What is your most important item these days? Yes!!! Masks! I hope you have a mask to wear when you go outside.
Today, I received a kind letter from a seven year old student, Ryu at Uminoko-gakuen in Osaka, Japan.  Uminoko-gakuen is an orphanage, school, and rehab center where around 100 children between the ages of 2 and 18 live. Originally, the facility was created and built by the city of Osaka, but now it is run as a private non-profit organization. One of my good friends is the Rev. Jun Nakaie, the head minister of the biggest Christian church in Osaka, Osaka-nishi Presbyterian Church . As a part of their church’s ministry he and his wife Yuu do a lot of important work in the city, including involvement with Uminoko-gakuen.
In Japan, we do not have good foster and adoption systems like in the U.S., and adoption through international agencies to outside countries is not allowed. Things are changing slowly, but right now only a small number of children end up being adopted by a family in Japan. Basically, the majority of children without parents are raised in facilities like Uminoko-gakuen. Orphanages like Umino-gakuen offer children a safe and peaceful place to live, but they can always use help from the outside. So Jon and I decided to be an aunt and uncle in U.S. for the students there. We write cards and send fun candy bars sometimes. They write us, we write them. We have become good friends. We are hoping we can somehow help them to understand through our friend-ship just how big the planet is and we are all connected. When the days of COVID-19 distancing are over, and gatherings can safely resume, Jun and Yuu (and we) are hop-ing to do some fundraising concerts and events at the Osaka-Nishi Church someday for Uminoko-gakuen. We are hoping to be a part of their journey.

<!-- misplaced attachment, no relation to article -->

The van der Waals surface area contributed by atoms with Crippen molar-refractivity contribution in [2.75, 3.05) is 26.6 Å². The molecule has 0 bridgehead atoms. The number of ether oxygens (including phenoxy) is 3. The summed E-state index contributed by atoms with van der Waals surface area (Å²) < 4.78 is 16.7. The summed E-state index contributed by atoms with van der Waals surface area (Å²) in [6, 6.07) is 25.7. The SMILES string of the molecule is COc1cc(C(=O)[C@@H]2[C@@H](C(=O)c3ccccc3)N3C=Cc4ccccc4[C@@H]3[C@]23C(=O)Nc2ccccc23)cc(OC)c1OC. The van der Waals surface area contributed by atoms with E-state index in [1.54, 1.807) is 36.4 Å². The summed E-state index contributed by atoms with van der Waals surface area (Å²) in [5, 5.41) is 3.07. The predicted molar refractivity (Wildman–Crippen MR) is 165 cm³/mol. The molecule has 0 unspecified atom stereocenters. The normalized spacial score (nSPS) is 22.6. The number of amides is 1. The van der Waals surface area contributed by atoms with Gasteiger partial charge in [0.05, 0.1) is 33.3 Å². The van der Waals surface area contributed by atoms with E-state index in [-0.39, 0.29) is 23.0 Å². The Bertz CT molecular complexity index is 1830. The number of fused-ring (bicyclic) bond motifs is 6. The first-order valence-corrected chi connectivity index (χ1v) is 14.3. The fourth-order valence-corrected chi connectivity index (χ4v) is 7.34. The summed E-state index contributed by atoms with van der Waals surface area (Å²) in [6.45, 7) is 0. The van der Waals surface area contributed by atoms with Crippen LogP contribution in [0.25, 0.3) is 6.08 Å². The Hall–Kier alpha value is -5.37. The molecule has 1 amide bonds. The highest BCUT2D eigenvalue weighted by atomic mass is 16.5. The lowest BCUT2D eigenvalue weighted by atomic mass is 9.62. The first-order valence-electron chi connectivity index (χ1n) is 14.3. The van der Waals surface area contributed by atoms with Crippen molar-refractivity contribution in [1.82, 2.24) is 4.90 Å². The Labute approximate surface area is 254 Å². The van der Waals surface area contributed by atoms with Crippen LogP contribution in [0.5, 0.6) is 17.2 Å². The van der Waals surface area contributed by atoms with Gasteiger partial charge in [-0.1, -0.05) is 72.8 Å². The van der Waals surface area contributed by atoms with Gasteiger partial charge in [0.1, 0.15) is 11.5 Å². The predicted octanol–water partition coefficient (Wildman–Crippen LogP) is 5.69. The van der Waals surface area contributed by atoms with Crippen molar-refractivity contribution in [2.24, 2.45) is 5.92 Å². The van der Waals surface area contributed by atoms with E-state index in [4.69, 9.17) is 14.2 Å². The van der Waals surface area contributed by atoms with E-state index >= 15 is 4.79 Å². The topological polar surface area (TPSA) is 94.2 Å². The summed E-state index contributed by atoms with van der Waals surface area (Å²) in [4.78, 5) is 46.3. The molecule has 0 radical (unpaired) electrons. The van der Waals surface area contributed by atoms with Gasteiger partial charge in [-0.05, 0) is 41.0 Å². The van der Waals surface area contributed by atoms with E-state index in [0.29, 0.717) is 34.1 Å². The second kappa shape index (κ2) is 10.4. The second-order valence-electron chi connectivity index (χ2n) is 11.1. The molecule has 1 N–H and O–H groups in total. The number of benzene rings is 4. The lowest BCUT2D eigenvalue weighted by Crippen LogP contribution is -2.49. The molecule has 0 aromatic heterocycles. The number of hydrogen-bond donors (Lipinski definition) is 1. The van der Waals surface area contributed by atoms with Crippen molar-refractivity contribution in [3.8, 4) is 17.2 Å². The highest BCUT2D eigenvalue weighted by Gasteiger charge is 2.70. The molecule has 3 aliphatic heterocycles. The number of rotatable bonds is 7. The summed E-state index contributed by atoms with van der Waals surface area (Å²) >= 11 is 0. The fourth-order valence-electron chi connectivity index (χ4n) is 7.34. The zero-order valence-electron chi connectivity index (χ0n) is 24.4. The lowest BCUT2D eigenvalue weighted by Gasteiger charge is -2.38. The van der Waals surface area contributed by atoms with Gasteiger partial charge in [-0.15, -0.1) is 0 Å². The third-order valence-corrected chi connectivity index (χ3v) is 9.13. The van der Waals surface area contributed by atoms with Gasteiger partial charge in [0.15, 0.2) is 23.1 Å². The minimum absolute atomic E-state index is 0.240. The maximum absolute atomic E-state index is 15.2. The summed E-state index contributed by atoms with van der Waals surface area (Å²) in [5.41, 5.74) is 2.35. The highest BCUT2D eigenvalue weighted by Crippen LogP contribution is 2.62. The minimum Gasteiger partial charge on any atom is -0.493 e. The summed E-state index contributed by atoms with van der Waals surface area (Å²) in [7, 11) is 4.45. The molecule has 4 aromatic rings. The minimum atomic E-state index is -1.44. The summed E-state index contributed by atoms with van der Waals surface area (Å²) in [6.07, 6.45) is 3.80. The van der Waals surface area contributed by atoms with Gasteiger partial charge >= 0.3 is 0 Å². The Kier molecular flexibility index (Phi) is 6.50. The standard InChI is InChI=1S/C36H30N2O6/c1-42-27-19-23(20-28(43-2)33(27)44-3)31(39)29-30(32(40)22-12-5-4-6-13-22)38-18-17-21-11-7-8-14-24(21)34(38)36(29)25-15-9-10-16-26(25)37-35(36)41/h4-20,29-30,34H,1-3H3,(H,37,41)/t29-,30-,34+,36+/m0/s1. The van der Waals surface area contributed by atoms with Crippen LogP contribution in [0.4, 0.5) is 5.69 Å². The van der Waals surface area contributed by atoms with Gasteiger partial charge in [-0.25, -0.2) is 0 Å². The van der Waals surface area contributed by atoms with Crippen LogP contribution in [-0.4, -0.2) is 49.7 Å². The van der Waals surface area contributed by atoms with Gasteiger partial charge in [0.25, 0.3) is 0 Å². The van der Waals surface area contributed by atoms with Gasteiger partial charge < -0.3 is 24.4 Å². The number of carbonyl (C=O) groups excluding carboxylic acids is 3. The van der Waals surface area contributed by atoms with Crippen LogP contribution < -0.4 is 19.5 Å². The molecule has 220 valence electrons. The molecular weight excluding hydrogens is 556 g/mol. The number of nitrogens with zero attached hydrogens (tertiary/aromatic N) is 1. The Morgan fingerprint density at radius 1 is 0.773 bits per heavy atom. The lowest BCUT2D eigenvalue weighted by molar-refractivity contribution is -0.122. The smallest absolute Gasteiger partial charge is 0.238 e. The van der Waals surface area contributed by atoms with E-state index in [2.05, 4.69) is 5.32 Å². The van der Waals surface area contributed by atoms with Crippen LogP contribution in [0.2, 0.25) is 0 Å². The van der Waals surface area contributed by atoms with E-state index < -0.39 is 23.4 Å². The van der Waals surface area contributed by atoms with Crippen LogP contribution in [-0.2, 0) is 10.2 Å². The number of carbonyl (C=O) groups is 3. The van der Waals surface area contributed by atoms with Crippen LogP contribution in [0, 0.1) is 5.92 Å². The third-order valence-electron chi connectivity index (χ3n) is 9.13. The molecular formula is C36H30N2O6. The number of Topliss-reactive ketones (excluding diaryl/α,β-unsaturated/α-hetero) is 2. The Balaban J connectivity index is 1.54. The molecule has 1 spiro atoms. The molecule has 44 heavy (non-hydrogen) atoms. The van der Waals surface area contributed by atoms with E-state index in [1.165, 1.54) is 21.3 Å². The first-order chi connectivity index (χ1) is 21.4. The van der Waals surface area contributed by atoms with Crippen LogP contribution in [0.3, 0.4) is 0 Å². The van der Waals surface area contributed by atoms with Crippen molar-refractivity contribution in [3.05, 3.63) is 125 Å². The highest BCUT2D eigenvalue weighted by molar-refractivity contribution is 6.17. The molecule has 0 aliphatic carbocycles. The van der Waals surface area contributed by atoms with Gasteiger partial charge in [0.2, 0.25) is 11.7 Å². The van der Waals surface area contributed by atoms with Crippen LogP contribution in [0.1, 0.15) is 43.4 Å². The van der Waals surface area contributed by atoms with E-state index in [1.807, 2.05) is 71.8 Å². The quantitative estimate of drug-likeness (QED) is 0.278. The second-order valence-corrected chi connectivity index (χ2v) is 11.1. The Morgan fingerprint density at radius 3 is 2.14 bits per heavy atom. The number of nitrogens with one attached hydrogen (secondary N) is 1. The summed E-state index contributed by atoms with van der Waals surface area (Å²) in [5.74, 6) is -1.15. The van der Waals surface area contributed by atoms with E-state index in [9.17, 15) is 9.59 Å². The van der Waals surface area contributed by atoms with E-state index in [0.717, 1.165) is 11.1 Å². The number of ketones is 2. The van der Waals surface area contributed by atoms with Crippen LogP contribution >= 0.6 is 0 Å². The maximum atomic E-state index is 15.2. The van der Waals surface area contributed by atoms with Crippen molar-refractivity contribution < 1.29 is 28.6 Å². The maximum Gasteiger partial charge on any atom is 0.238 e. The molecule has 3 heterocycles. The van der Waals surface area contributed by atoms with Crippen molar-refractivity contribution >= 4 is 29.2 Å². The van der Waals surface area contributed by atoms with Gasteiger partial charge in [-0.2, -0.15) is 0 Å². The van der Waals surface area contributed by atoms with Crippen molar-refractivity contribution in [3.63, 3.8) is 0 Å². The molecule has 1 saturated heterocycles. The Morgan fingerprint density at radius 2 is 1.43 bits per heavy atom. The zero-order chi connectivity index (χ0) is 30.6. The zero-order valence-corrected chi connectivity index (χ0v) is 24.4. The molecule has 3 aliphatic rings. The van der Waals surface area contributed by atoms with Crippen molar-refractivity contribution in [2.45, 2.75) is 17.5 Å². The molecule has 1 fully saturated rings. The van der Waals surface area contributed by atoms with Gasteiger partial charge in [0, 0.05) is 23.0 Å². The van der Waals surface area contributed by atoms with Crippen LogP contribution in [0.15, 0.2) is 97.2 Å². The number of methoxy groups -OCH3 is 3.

But the needs of the school are not waiting for the pandemic to end. And so, earlier this summer, Yuu shared with me the school’s need for more masks for kids. Like in the U.S. most goods are manufactured outside of Japan, and with the sudden and overwhelming demand for masks in the spring, there were not enough masks in the country. Without hesitation I offered to make 100 masks for the children at Umino-gakuen!
But with only a few masks produced, my sewing machine broke. This was at the point earlier this year when inexpensive sewing machines were sold-out everywhere! And there was no way that I could afford a fancy machine…. Then God’s work started in earnest. Marian Warren kindly gave me her sewing machine (a very fancy one) even though I only use the straight line function! So I was back in business! But 100 is a lot. I was working hard, but I was so slow at first and since I wanted to make all kinds of kid sizes, it was not a simple task. I asked for help!!!! By then, many people were tired of making masks here, but two mask making saints appeared!!! Mary Boyce at St. Andrew’s and Karen Perrine from Trinity Lutheran Church. Because of their help, in less than three weeks I was able to send 100 masks to Japan!!!! Now the kids of Uminoko-gakuen wear them when they go outside and when they are in class. The principal wrote to tell me that the kids think their new masks are the coolest. Not only are they handmade, but their aunties in America made them for them! (And came with American candies)

Ryu’s Letter reads:
Dear Auntie Karen, Auntie Mary and Naomi-san,
Thank you for your gift of cool masks and chocolates.
I like art class. Art is my favorite. All my aunties, please take care. 


St. Andrew’s masking ministry goes international by Naomi Shiga